Inside Hollywood gives students a foot in the door to the entertainment industry

Written by Katy O'Neill, CAS communications intern

photo of Braydon Hayes

Braydon Hayes

Braydon Hayes, like many college students, did not have an idea of what he wanted to do after graduation. As a senior and double major in history and media and culture, he saw the quickly approaching graduation date as a need to find a focus.

"I told myself I needed to do something to find a career path," Hayes said. "I've always been super interested in media, especially movies."

So, when professor of media, journalism & film (MJF) Howard Kleiman sent an email this summer to the MJF department students about the Inside Hollywood program, Hayes was immediately intrigued.

"I had heard about the program, but I put myself through school, so I've never been able to afford a study abroad or away experience," Hayes said. "But, something told me I needed to make this happen, and after the first informational meeting I was blown away."

Hollywood or Bust

For the past 4 years, Miami has hosted Inside Hollywood during 3 weeks of January term. As its website boasts, it is a 3-credit program in Los Angeles that "takes students inside the entertainment industry, including film and television preproduction, production and editing, script development, casting, entertainment law, administration and finance, development, distribution and marketing."

Hayes immediately applied for the opportunity, interviewed, and was accepted.

Students with NCIS producer and Miami alum on outdoor set of show

"I would have sold my car to be able to make it happen," he said. "Thankfully, it ended up working out, so I didn't have to!"

This year, 16 students of different majors and classes travelled to Los Angeles with Kleiman, who directs the program.

"Participants can be any major," said Kleiman. "Yes, the majority is media and culture, but we've had two theatre majors. What is important is their interest and knowledge in film. They don't have to be committed, but I like students who at least imagine the possibility of doing something in media."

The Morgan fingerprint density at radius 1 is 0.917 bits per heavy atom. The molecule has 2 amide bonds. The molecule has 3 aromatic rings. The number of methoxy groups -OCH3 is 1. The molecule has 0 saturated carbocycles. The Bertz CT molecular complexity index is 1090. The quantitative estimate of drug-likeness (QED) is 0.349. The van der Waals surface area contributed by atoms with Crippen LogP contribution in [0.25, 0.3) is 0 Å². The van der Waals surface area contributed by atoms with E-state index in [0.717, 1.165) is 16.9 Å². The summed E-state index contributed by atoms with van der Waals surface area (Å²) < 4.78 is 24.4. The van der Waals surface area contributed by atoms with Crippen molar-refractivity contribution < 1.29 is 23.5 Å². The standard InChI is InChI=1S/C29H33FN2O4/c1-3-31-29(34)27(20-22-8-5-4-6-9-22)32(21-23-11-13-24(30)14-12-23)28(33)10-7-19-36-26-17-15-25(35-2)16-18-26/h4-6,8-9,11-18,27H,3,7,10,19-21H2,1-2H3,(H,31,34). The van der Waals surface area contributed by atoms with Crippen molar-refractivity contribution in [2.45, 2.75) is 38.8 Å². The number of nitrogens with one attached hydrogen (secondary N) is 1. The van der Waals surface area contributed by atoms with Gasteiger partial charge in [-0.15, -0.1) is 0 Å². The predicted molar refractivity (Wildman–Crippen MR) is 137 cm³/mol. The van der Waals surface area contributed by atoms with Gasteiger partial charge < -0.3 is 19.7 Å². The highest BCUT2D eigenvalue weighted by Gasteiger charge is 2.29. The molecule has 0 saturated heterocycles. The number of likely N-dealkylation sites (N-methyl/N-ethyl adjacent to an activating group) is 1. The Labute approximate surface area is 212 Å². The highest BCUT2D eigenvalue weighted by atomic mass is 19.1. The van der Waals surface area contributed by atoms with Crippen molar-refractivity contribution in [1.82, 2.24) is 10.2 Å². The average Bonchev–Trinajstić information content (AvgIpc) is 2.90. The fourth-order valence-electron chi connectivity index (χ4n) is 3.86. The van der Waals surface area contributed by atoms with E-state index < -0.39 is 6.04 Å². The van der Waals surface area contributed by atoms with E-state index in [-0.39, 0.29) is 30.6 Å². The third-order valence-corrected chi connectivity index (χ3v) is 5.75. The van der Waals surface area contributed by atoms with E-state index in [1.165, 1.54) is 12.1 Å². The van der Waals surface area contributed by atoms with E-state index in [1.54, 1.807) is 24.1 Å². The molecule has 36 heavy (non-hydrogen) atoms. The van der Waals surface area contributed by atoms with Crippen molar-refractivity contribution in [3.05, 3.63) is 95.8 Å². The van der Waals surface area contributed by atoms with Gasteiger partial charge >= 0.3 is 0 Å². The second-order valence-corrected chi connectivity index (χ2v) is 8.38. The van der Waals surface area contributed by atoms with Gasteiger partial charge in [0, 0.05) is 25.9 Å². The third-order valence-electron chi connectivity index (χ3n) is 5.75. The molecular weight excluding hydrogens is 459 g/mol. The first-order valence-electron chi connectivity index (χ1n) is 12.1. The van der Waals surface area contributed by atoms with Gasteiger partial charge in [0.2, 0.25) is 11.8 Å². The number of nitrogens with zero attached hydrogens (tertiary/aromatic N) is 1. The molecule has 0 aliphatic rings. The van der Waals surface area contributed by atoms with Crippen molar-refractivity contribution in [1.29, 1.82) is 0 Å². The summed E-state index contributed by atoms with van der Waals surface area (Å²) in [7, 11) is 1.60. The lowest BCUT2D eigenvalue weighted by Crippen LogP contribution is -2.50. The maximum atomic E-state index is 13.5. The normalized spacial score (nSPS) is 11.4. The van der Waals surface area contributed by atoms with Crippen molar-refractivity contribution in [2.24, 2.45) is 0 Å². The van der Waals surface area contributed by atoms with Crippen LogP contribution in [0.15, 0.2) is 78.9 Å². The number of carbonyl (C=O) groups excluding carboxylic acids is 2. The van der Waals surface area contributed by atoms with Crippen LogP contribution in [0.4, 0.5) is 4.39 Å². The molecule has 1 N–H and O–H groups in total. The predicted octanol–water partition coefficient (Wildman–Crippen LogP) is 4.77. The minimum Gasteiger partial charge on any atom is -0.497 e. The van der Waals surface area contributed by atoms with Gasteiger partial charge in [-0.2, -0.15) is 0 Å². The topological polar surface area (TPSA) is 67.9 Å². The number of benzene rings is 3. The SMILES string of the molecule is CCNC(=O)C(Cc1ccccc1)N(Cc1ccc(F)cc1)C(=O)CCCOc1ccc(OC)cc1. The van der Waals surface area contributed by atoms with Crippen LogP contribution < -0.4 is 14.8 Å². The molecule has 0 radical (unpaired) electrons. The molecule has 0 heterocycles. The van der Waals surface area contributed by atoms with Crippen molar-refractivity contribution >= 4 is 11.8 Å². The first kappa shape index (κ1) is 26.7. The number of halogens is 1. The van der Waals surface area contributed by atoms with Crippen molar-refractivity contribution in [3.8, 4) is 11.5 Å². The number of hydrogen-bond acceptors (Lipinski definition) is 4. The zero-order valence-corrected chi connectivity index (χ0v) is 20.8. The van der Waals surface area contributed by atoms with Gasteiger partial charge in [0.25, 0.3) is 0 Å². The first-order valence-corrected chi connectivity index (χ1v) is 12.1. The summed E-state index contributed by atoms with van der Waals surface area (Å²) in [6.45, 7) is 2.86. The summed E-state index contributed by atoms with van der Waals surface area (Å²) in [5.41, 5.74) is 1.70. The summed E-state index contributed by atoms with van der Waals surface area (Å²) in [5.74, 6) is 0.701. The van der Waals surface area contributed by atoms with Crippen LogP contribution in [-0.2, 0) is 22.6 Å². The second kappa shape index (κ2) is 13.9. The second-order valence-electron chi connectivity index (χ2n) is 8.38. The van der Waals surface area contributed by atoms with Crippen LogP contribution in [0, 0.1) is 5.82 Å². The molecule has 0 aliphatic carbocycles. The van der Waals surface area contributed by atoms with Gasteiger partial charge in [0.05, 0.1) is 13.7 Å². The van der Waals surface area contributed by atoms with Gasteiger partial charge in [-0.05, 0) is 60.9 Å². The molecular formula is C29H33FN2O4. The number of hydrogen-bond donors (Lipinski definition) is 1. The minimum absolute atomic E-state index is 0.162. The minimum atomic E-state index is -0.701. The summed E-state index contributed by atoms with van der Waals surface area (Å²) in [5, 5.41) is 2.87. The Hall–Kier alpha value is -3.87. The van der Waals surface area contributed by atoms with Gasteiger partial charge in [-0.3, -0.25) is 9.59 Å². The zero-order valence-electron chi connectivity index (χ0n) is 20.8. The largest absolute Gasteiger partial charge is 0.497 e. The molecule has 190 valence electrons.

The program continues to be successful because of the strong Miami alumni network in the Los Angeles area that provides Miami students with experiences, shadowing opportunities, and job connections.

"The most rewarding thing is that there are roughly 30 alums out here working in the industry, and they would all tell you that they got their job because of the contacts they made from this program," Kleiman said. "If you do it, you can get something going and change your life."

"The people out here are super willing to help because they were in our position once," added Hayes. "Miami alumni helped them out, and now they are trying to help us out to return the favor."

In-depth and Immersive Experiences

Inside Hollywood comprises interactive speaker sessions, field trips, dinners with professionals, and an intensive shadowing component. The students are busy all day, every day making connections and gaining in-the-field experience.

Conan O'Brien poses with Inside Hollywood students.

Some field trips included watching a taping of Jeopardy and meeting the entire crew, watching NCIS: Los Angeles filming, talking to the FOX promotion team, and touring the NFL studio. Additionally, the students visited the Conan show and spent 30 minutes meeting with the host, Conan O'Brien, himself.

"Conan is always a high point," Kleiman said. "Watching the students at the show, chatting with each other, meeting with Conan and his producers, they are just so excited. It's fun to watch."

For the first two weeks of the program, the group travels around Los Angeles to join sessions with people in the entertainment industry and listen to their experiences. Students are assigned to research their speaker and ask questions to understand their experiences, positions, and gain connections and advice.